Wednesday, July 5, 2017

Book Review: 'Herbie Hancock: Possibilities' by Herbie Hancock and Lisa Dickey


If you are a musician, there is a great deal to like about this biography. There is a lot of inside musical baseball: like the best way to learn to improvise, how to avoid getting into musical ruts, the art of moving away from musical structures, when not to play the “butter notes,” and above all, about how to become comfortable night-after-night being out on the high-wire act of “improvising in the moment.”

Then there are all of the lessons the incomparable Miles Davis taught the author, which taken together is more than what Miles told us about himself in his own horrible biography called “Decoy.”

One funny anecdote that will stick with me is when Miles saw a woman fall down a staircase. He then says to Herbie and Wayne: “play that?” Or, turning one of Herbie’s wrong chords into a plus, as if nothing had happened, or how to continually open up new spaces for freer playing. Miles is still a genius even if he had one of the worse autobiographies in history.

Then there was Herbie’s group’s, and even his own private impressions of other musicians. For instance, I did not know that Garnett (“Tut”) Brown, who I played with in the University of Arkansas band (where he was one of our foremost stars), also played with Herbie’s Mwandishi band. Or that most of the band members were Buddhists like him. I understand that “Tut” is now a regular Trombonist in the LA Philharmonic Symphony Orchestra.

The most revealing anecdote however, was the impressions of Wynton Marsalis, after he had opened the window in his Tokyo Hotel room, apparently to commit suicide because he felt he was missing “that thing” that others in the band “had.”

As Herbie and Wayne Shorter came to his rescue and reassured him that he was okay, it did occur to me while I was reading this, that every time I have heard Wynton in person, including once when he was in Geneva, Switzerland playing with Art Blakey and the Jazz Messengers, I too had come to the same conclusion: That Wynton was primarily an outstanding “musical technician,” who did not yet know how to tap into his own inner soul. Oh, he can “fake soul” very well indeed, but the last time I saw him here in DC at Blues Alley, he still did not yet have it firmly under his belt and solidly in his repertory.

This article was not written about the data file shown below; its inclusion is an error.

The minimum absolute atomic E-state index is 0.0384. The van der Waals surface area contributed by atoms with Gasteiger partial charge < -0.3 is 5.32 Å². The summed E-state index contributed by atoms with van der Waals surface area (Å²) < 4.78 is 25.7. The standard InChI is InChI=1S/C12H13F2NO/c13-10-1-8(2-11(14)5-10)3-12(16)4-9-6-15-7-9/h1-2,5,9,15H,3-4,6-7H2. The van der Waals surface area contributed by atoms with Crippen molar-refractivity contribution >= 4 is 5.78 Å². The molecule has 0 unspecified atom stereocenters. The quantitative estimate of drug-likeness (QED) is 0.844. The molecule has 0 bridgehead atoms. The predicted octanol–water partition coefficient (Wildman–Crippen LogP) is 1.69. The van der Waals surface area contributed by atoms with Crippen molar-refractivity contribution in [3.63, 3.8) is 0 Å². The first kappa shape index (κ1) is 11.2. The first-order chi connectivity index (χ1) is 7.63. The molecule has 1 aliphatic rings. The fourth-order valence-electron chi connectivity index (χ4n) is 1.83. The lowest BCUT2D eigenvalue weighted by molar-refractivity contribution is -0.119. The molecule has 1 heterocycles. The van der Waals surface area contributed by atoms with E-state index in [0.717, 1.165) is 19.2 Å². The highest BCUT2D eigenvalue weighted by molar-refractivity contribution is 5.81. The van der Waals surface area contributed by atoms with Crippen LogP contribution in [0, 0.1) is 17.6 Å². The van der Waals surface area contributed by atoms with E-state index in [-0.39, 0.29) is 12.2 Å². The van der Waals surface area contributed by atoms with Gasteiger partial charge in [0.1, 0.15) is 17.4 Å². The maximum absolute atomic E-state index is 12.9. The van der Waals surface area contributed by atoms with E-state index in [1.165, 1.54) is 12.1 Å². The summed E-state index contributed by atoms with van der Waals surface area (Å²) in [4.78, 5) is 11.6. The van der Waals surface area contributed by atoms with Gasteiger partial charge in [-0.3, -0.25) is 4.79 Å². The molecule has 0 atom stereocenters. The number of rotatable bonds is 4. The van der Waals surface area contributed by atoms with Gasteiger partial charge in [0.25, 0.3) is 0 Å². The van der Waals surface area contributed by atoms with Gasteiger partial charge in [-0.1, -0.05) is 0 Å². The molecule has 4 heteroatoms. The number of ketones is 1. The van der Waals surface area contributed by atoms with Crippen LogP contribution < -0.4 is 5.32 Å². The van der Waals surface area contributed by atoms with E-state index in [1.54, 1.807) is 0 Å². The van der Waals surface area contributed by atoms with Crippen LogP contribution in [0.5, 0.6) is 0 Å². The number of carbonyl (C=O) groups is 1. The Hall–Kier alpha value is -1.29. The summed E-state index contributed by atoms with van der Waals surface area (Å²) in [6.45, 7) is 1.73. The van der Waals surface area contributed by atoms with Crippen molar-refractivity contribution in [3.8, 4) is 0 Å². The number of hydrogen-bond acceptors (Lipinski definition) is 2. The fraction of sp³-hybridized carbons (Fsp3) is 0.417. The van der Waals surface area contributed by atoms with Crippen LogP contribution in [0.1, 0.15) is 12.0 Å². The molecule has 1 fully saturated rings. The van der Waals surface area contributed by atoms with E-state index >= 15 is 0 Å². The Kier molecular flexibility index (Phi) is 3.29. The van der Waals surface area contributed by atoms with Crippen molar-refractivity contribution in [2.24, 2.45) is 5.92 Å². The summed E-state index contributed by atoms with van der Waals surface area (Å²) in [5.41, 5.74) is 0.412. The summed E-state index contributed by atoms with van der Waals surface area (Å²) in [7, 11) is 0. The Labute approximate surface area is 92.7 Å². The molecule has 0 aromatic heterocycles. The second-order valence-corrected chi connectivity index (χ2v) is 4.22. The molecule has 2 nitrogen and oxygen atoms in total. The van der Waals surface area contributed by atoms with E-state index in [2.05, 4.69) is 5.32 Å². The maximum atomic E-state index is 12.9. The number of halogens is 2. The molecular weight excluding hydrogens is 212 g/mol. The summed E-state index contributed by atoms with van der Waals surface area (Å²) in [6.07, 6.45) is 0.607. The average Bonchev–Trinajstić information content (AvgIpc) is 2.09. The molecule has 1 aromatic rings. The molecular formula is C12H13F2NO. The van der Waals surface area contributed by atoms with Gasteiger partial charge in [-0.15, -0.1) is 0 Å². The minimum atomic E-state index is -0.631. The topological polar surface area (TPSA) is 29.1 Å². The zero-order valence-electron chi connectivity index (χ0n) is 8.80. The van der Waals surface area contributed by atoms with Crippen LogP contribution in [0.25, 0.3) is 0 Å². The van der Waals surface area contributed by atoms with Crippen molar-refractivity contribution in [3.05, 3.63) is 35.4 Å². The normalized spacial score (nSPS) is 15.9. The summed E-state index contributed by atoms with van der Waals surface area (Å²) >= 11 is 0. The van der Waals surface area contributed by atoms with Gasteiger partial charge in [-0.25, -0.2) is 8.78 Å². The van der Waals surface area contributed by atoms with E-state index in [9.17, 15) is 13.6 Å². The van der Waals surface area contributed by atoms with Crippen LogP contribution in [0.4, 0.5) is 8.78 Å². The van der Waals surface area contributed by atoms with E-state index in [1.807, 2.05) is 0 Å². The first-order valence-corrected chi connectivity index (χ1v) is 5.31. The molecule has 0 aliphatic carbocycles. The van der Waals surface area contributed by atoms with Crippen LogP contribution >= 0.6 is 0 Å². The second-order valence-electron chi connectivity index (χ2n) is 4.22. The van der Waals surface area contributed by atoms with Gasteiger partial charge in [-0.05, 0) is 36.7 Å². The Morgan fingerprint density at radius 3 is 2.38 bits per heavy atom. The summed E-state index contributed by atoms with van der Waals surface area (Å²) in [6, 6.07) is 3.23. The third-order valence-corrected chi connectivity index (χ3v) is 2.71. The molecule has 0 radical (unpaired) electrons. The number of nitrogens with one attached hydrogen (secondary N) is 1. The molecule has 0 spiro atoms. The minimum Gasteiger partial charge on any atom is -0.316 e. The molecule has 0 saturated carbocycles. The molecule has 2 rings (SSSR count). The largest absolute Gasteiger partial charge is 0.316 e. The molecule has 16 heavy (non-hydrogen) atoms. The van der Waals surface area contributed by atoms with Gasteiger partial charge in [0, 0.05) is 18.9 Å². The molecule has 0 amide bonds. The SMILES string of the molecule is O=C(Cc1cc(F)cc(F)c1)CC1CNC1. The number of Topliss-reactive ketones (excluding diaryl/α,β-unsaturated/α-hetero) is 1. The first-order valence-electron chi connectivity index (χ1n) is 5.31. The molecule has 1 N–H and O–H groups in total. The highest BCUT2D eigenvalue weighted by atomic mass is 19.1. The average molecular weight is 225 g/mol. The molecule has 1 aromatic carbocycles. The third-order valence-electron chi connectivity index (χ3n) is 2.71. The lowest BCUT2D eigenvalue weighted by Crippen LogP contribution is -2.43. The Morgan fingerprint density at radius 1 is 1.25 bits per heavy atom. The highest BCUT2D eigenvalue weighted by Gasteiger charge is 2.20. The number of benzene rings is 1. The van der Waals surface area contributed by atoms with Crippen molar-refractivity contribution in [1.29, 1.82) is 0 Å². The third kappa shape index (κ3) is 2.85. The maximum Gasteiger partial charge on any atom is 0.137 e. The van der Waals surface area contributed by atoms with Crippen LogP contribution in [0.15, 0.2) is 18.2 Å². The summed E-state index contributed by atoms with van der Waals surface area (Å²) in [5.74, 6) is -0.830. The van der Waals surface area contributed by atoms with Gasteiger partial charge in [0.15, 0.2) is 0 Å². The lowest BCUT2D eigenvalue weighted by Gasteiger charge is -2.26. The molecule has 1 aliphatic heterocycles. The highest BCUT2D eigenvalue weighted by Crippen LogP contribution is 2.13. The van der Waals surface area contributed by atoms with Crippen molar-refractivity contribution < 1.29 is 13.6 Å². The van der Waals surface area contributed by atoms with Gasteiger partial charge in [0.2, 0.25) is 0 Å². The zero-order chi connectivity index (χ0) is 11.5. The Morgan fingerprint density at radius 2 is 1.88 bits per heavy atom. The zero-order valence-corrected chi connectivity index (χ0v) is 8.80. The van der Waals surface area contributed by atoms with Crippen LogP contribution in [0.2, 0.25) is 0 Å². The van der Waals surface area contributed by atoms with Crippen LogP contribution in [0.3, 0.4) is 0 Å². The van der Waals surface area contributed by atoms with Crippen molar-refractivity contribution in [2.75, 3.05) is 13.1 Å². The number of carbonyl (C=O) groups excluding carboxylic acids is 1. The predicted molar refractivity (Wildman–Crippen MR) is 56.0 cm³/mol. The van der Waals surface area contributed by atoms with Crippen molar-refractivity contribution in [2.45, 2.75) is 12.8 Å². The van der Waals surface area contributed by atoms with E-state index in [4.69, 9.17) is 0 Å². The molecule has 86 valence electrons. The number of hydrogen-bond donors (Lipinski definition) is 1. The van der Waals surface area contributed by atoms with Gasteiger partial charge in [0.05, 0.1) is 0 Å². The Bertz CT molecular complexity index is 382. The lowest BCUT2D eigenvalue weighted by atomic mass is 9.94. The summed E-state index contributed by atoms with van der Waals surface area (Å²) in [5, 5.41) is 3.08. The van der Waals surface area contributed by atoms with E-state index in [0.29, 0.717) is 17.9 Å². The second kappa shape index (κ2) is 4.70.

I still find him very technically proficient, and don’t get me wrong, I do not knock that at all. And I agree with Herbie on this: The guy has probably done more for Jazz music than any other living American. And for that I too am also grateful to him. I listen to all of his Sirius radio presentations and they are all first-rate gems.

But using his own words, I think I know and have felt exactly about him as he felt about himself in Tokyo: that his solos always seem to “lack that thing” that other Jazz musicians have -- including his brother and tenor sax player, extraordinaire Branford, who as far as my ears can tell, certainly does not have the same problem as Wynton.

So my advice to Wynton would be to listen to his brother: They came from the same family and have the same genes, so the “soul gene” must be rolling around there in his head or body somewhere? Keep looking?

That is the good news about this rich autobigraphy. The bad news is that the non-musical part of this biography is much too sketchy to compete with the recent best of this genre, like Belafonte’s or Andre Agassi’s autobiographies.

Perhaps it is simply the case that Herbie’s life away from music just was not all that interesting. But even so, why leave a complete blank spot when it came to his father or his older brother?

Now I am going to have to go out on the web and try to find out what happened to them? Five stars




Editor's note: This review was written by Dr. Herbert L. Calhoun and has been reposted with permission. Like what you read? Subscribe to the SFRB's free daily email notice so you can be up-to-date on our latest articles. Scroll up this page to the sign-up field on your right. 

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